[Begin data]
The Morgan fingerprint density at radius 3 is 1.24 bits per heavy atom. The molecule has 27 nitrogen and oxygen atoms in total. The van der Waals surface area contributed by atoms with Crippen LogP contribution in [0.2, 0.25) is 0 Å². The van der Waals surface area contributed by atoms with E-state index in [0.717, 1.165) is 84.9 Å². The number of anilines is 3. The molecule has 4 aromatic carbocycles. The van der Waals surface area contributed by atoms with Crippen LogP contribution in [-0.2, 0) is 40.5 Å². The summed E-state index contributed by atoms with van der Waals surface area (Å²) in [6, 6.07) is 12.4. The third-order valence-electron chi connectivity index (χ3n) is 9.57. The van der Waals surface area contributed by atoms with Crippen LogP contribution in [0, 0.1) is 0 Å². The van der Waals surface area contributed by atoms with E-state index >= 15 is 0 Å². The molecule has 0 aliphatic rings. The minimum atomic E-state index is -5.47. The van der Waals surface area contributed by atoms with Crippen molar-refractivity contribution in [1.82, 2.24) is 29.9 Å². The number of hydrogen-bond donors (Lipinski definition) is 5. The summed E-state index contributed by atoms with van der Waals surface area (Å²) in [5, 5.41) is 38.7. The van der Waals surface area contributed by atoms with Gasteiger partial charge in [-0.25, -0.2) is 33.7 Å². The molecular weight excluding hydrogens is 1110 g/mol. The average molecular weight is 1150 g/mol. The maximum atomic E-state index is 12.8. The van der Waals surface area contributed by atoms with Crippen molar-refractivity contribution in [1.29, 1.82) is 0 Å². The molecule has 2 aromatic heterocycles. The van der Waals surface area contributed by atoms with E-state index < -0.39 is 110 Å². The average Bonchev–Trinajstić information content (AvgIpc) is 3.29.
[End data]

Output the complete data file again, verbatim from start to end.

The Morgan fingerprint density at radius 3 is 1.24 bits per heavy atom. The molecule has 27 nitrogen and oxygen atoms in total. The van der Waals surface area contributed by atoms with Crippen LogP contribution in [0.2, 0.25) is 0 Å². The van der Waals surface area contributed by atoms with E-state index in [0.717, 1.165) is 84.9 Å². The number of anilines is 3. The molecule has 4 aromatic carbocycles. The van der Waals surface area contributed by atoms with Crippen LogP contribution in [-0.2, 0) is 40.5 Å². The summed E-state index contributed by atoms with van der Waals surface area (Å²) in [6, 6.07) is 12.4. The third-order valence-electron chi connectivity index (χ3n) is 9.57. The van der Waals surface area contributed by atoms with Crippen LogP contribution in [0, 0.1) is 0 Å². The van der Waals surface area contributed by atoms with E-state index >= 15 is 0 Å². The molecule has 0 aliphatic rings. The minimum atomic E-state index is -5.47. The van der Waals surface area contributed by atoms with Crippen molar-refractivity contribution in [1.82, 2.24) is 29.9 Å². The number of hydrogen-bond donors (Lipinski definition) is 5. The summed E-state index contributed by atoms with van der Waals surface area (Å²) in [5, 5.41) is 38.7. The van der Waals surface area contributed by atoms with Gasteiger partial charge in [-0.25, -0.2) is 33.7 Å². The molecular weight excluding hydrogens is 1110 g/mol. The average molecular weight is 1150 g/mol. The maximum atomic E-state index is 12.8. The van der Waals surface area contributed by atoms with Crippen molar-refractivity contribution in [1.29, 1.82) is 0 Å². The molecule has 2 aromatic heterocycles. The van der Waals surface area contributed by atoms with E-state index < -0.39 is 110 Å². The average Bonchev–Trinajstić information content (AvgIpc) is 3.29.